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Australian Health Practitioner Regulation Agency
 

What is a notification?

Do you have a complaint or a concern?

If your complaint is about a registered health practitioner, AHPRA and the National Boards may be able to do something to keep the public safe.

In the National Scheme, we call a complaint about a registered health practitioner a ‘notification’ except in Queensland where the word used is ‘complaint’ (from 1 July 2014). They are called notifications in the law because we are ‘notified’ about concerns or complaints, which AHPRA and the National Boards then manage.

The National Boards and AHPRA take every notification they receive seriously, as they are responsible for making sure that only practitioners who have the skills and qualifications to provide safe care are registered to practise.

Making a complaint in New South Wales and Queensland

There are different processes for making complaints in New South Wales and Queensland.

New South Wales

If you are a member of the public, you can contact:

If you are a health practitioner, employer or education provider and are making a mandatory notification required under the National Law, you should use the Notification Form - NOTF-00 and send this to AHPRA.

If your mandatory notification relates to a NSW practitioner, please send a copy of your notification to the NSW Health Professional Councils Authority on mail@hpca.nsw.gov.au.

If you find it difficult to fill out the form, or you need help or an interpreter, phone AHPRA on 1300 419 495 and ask to speak to a Notifications Officer.

Queensland

From 1 July 2014 all complaints about Queensland health practitioners will be received by the Office of the Health Ombudsman (OHO). From 1 July 2014, if you have a complaint about the health, conduct or performance of a registered health practitioner, call 133 646 (133 OHO).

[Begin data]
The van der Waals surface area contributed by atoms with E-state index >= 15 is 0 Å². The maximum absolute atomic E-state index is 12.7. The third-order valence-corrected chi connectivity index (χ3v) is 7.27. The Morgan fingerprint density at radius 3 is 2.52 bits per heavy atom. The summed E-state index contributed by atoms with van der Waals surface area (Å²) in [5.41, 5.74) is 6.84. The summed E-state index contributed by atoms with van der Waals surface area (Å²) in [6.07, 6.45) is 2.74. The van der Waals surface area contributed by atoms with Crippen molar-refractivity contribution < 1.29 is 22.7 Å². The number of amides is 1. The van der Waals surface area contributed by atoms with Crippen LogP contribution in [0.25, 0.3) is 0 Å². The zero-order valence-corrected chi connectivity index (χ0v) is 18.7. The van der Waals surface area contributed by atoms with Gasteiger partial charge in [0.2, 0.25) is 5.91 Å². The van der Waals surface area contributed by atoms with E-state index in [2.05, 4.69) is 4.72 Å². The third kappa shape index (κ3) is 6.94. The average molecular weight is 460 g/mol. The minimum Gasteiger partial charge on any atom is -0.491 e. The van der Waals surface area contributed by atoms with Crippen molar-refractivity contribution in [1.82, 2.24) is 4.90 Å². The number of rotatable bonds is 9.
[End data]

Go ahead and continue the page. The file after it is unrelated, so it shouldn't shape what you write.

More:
From this date, the Health Ombudsman will receive all complaints in relation to registered health practitioners and take responsibility for certain complaints handling functions that were previously undertaken by AHPRA in relation to Queensland-based health practitioners.

The Health Ombudsman is responsible for managing serious complaints relating to the health, conduct and performance of health practitioners, and will determine which complaints go to AHPRA and the national boards after assessing their severity. The Health Ombudsman must also report on the performance of AHPRA and the national boards in Queensland.

Complaints that were made to AHPRA or National Boards before 1 July 2014 will generally continue to be managed by AHPRA on behalf of National Boards.

For information about the closure of the Health Quality and Complaints Commission and the transition to the Office of the Health Ombudsman in Queensland, visit the Health Quality and Complaints Commission website.
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Page reviewed 5/04/2016